Permanent marijuana rules are coming sooner to Nevada than anticipated after the state legalized recreational marijuana a month ago. While other states have been indecisive about implementing rules and struggled figuring out how to integrate cannabis into the state’s system, Nevada just plowed ahead.
There have certainly been some speed bumps, like the state-of-emergency that was declared when the dispensaries were on the verge of running out marijuana because of transportation issues, and there are bound to be some more challenges. Do you think that Nevada will set the example for the rest of the country on how to implement rules associated with legalized marijuana?
Nevadans could catch a glimpse as early as next week of the proposed permanent regulations that will shape the state’s recreational marijuana industry.
Temporary regulations are already in place for a six-month “early start” period that allowed dispensaries to start selling in July. But state officials held all-day workshops last week to collect public input and inform a set of permanent rules that fill in the blanks on everything from disposal practices to marketing and storage.
An example of the discussion topics: whether the state should allow marijuana home delivery services. Nevada Department of Taxation Director Deonne Contine said she floated the idea of a ban on such businesses and sought feedback from law enforcement and others about the concept, but may end up going with just tight regulation on the services.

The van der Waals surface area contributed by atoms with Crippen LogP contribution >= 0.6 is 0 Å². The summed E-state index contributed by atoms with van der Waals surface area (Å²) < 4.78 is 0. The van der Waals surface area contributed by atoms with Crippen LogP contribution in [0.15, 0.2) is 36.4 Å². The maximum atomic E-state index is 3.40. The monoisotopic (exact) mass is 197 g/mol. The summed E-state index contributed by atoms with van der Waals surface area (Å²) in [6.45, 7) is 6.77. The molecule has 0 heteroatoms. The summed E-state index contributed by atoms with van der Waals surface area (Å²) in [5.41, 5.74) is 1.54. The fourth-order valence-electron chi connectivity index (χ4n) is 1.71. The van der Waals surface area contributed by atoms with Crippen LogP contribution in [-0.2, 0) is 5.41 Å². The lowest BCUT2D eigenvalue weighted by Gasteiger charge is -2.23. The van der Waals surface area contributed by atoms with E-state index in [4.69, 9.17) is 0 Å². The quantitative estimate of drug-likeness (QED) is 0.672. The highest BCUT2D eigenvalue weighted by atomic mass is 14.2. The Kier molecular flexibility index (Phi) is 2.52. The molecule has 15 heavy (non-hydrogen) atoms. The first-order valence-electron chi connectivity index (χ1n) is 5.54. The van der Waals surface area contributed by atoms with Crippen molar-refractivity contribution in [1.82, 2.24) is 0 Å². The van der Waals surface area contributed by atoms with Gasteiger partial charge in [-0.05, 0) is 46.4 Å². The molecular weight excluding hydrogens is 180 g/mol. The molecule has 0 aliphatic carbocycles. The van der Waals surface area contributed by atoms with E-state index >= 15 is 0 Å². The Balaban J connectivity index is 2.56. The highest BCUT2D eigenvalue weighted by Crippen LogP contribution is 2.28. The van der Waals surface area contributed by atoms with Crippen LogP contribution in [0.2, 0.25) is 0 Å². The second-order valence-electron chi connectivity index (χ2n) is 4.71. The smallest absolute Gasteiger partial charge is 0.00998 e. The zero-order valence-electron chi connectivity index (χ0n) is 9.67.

Contine said she hopes to make draft regulations public by next week, when she aims to send them to the Legislative Counsel Bureau for formatting and a legal review. Once the LCB finishes their work, taxation officials will give the public 30 days of notice before the Tax Commission holds a hearing to adopt the regulations.
Contine said she doesn’t think the process has been disrupted by the departure of Anna Thornley, the agency’s deputy director who was hired early this year after a stint as president of the Nevada Taxpayers Association and was charged with standing up the recreational marijuana program. Thornley confirmed to The Nevada Independent last week that she was no longer with the department but declined to go into detail on the reasons.
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